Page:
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Several EU countries begin slow return to normal life

April 14, 2020

Some businesses are slowly opening doors in Austria, Italy and Spain after strict lockdown measures. But the World Health Organization has warned that the region has "not yet seen the peak" in COVID-19 cases.

Austrian shopper with mask buying plants
Image: picture-alliance/dpa/R. Jaeger

Across Europe, officials pointed to general coronavirus downward trends as they began rolling out the easing of strict lockdown measures after the Easter holidays.

Austria reopens thousands of shops

Austria became one of the first European countries to relax its coronavirus measures. With the number of new infections stabilizing, thousands of shops nationwide reopened their doors on Tuesday following a one-month lockdown.

Small businesses, as well as hardware and gardening stores, are allowed to reopen — but all shoppers are required to wear masks and maintain social distance. 

Shopping centers, larger stores and hairdressers are set to reopen from May 1, while restaurants and hotels could resume progressively from mid-May, Chancellor Sebastian Kurz said.

Austria's modified lockdown is in place until the end of April.

Coronavirus Spanien Barcelona Lockerung Ausgangssperre
The Spanish Red Cross hands out free protective face masks to citizens at Sants Estacio railway station in BarcelonaImage: Reuters/N. Doce

Spain greenlights some on-site work

Prime Minister Pedro Sanchez on Monday allowed some workers to return to work, with police and the Red Cross handing out face masks at train stations to commuters. Only a few commuters were seen using Madrid's usually busy public transport.

Some workers in factories and the construction industry were permitted to resume work as the Spanish government looked to restart manufacturing.

Retail shops and services were still required to remain closed and white-collar workers still had to work from home. Experts warned that many companies don't have access to enough health equipment to protect employees.

Some workers said the easing of restrictions could trigger a rise in coronavirus infections.

Shops, bars and public spaces are scheduled to stay closed until at least April 26.

Read more: Spain — from tourism hotspot to contagion hotbed

Rome shop
Shops selling goods for babies are now able to reopen in ItalyImage: Reuters/A. Lingria

Italy eases restrictions — though with some confusion

Italy has allowed bookshops, stationery stores and shops selling baby clothes to reopen on a trial basis on Tuesday, although it officially has a nationwide lockdown until May 4. Some regional leaders, however, have opted to keep bookstores and stationery shops closed, including the hard-hit northern regions of Lombardy and Piemonte.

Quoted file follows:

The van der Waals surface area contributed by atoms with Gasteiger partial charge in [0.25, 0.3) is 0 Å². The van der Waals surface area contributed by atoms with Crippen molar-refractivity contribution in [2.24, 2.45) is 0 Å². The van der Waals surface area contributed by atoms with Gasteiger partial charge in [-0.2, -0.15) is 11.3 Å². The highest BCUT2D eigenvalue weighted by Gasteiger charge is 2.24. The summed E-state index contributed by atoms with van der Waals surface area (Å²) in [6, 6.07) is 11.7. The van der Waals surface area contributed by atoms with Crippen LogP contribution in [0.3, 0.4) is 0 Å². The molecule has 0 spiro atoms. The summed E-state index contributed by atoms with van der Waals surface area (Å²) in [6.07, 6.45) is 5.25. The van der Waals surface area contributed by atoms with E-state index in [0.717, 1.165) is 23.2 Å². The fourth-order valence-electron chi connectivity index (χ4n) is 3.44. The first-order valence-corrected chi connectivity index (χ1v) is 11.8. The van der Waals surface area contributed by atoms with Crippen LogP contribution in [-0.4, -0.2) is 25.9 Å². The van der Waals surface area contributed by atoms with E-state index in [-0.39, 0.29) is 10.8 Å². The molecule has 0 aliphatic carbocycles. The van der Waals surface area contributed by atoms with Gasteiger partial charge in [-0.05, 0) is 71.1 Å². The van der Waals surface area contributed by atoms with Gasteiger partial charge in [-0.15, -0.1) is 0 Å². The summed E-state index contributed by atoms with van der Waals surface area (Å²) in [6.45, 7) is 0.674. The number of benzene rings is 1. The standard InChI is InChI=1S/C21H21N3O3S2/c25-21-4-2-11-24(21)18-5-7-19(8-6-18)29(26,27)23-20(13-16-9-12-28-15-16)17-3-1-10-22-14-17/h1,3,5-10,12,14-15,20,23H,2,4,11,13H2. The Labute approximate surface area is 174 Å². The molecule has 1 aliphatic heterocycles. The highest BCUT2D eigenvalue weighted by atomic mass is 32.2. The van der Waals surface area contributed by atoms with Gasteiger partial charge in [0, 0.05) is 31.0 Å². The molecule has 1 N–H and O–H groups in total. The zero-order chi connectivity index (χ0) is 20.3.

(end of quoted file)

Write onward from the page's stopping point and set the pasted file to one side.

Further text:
The Italian government decided to ease restrictions — whilst still requiring the same social -distancing and sanitary measures  — after it saw a decline in the number of day-to-day infections.

Read more:Italians blow their dough on dough

Denmark's primary schools

In Scandinavia, Denmark is set to reopen daycare centers and schools for children from first to fifth grades on Wednesday.

The World Health Organization said it will issue a six-step guidance on measures that need to be taken before easing any restrictions. 

"The overall world outbreak, 90 percent of cases are coming from Europe and the United States of America. So we are certainly not seeing the peak yet," WHO spokeswoman Dr. Margaret Harris said Tuesday in a press briefing in Geneva. 

Read more: Germans considering relaxing coronavirus restrictions

Vienna stores coronavirus
Do-it-yourself stores have reopened in ViennaImage: AFP/APA/H. Fohringer

EU urges coordination

The European Commission has called on EU countries to coordinate coronavirus exit plans to avoid flareups, as some member states begin, or consider, easing restrictions. German Foreign Minister Heiko Maas suggested that a single smartphone app can be used across the European Union to assist member states coordinate when and how to ease coronavirus lockdown rules and ensure safer measures across the bloc.

"It's important we don't end up with a patchwork of 27 coronavirus apps and 27 data protection regimes, but coordinate as best as possible," Maas said in an interview on Tuesday with Germany's Funke media group.

He said such an app would help ease travel and border closures across the EU and also safeguard personal privacy.

mvb/stb (AP, AFP, Reuters)

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